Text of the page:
Could Trump Pardon the Bundys? The Latest in the Cliven Bundy Saga

AP Photo/John Locher - Cliven Bundy holding forth on his Nevada ranch over grazing fees he has not paid since 1993, on land his "ancestors" have been ranching since ... 1954?

Steve Russell

An August jury verdict, and the BLM seizure of Bundy cattle is the latest in the fight over grazing fees

The legal ramifications of the 2014 armed standoff over Cliven Bundy’s failure to pay grazing fees to the Bureau of Land Management for 20 years continued to ripple out with another jury verdict on August 22. The BLM finally seized cattle belonging to the deadbeat rancher for the dual purpose of getting them off BLM land and selling them for the grazing fee arrearage, an enforcement action they have taken twice in the past against Carrie and Mary Dann, Shoshone sisters who claimed the right to use BLM land under the Treaty of Ruby Valley.

Cliven Bundy claims descent from early Mormon settlers in the area and, despite the “paramount allegiance” clause in the Nevada Constitution, he maintained that if he owed grazing fees then the creditor would be Nevada rather than the federal government. While his legal theory was laughable, it was good enough to become a magnet for self-described (and self-trained) “militias” from all over the west.

Bundy’s cattle were on BLM land in violation of both BLM and federal court orders and he owed over $1 million in grazing fees and penalties when contract cowboys began rounding up the Bundy cattle on April 5, 2014. Responding to Internet alarms, armed men gathered in Nevada and set themselves up to contest the cowboys for possession of the cattle.

On April 10, BLM employees on the scene wisely decided that neither cattle nor grazing fees were worth anybody’s life. When they surrendered the Bundy cattle, the online network of militias celebrated a victory that would later inspire the takeover of a wildlife refuge in Oregon led by two Bundy sons.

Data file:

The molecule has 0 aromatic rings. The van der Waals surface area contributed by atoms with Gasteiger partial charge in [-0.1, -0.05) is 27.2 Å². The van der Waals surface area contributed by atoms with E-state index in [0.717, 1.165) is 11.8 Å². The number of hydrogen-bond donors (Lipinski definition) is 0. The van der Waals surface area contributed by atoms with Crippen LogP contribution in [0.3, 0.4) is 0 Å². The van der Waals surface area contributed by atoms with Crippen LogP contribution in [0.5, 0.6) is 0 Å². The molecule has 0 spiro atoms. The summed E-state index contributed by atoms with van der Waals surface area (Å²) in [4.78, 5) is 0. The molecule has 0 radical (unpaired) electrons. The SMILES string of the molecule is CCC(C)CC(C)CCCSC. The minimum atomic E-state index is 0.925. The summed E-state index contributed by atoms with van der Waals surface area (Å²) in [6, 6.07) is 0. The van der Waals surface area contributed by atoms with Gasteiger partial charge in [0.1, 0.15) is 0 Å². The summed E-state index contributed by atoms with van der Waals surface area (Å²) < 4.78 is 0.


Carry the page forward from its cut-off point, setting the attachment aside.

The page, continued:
The criminal charges arising from the Bundy standoff are just now coming to trial in Nevada federal courts. In July of last year, U.S. District Judge Gloria M. Navarro sentenced Gregory Burleson, 53, to 68 years in prison for threatening and assaulting a federal officer, carrying a weapon in a crime of violence, obstruction and traveling across state lines in aid of extortion.

Most observers believed Burleson’s case was rendered difficult to defend by his own words in an interview with FBI agents posing as documentary filmmakers. He claimed that he had come from Arizona to cause federal agents to die in a hail of gunfire.

On August 22, militia members with better sense got better results. Richard R. Lovelien and Steven A. Stewart were acquitted of all charges. Jurors were unable to reach a verdict on two charges against Scott Drexler and four charges against Eric J. Parker, all related to assault on a federal officer while carrying a firearm.

In the trial just ended, the judge had ruled at the beginning of the trial that neither the First Amendment nor the Second Amendment protected the conduct of the militias. That ruling resulted in a running battle between the defense team and the judge over what evidence could be presented and how. It was not immediately clear what impact many fights over evidence had on the jury.

The U.S. Attorney has not yet decided whether to retry the cases the jury could not decide. That seems unlikely because the outcome on August 22 was already a retrial of Lovelien, Stewart, Drexler, and Parker. In February, a jury deadlocked on all charges, resulting in this retrial.

The next trial is expected to be Cliven Bundy himself, along with his sons Ryan and Ammon. They have all been in custody awaiting trial since they involved themselves in the armed seizure of the Malheur National Wildlife Refuge (formerly the Malheur Indian Reservation) in Oregon.

Mel and Dave Bundy are expected to be tried later.

The U.S. Attorney is not doing well with juries in a part of the country hostile to federal power. It is politically necessary to try the Bundys, but a new joker in the deck since the election may render the entire labor futile.

At a July fundraiser for the Bundys in Las Vegas, the major speaker was Roger Stone, former business partner of Trump campaign manager Paul Manafort who has admitted to approaching Wikileaks founder Julian Assange to find dirt on Hillary Clinton. In response to reports that he direct-messaged the alleged Russian hacker, Guccifer 2.0, on Twitter, Stone responded that he was merely praising the hacking that had crippled Clinton’s campaign.

While he withdrew from any official role on the Trump campaign before the election, he has been a Trump advisor since. The ending of Stone’s Las Vegas speech reportedly brought the crowd to its feet:

“Mr. President, hear our cries. Pardon the Bundy family!”

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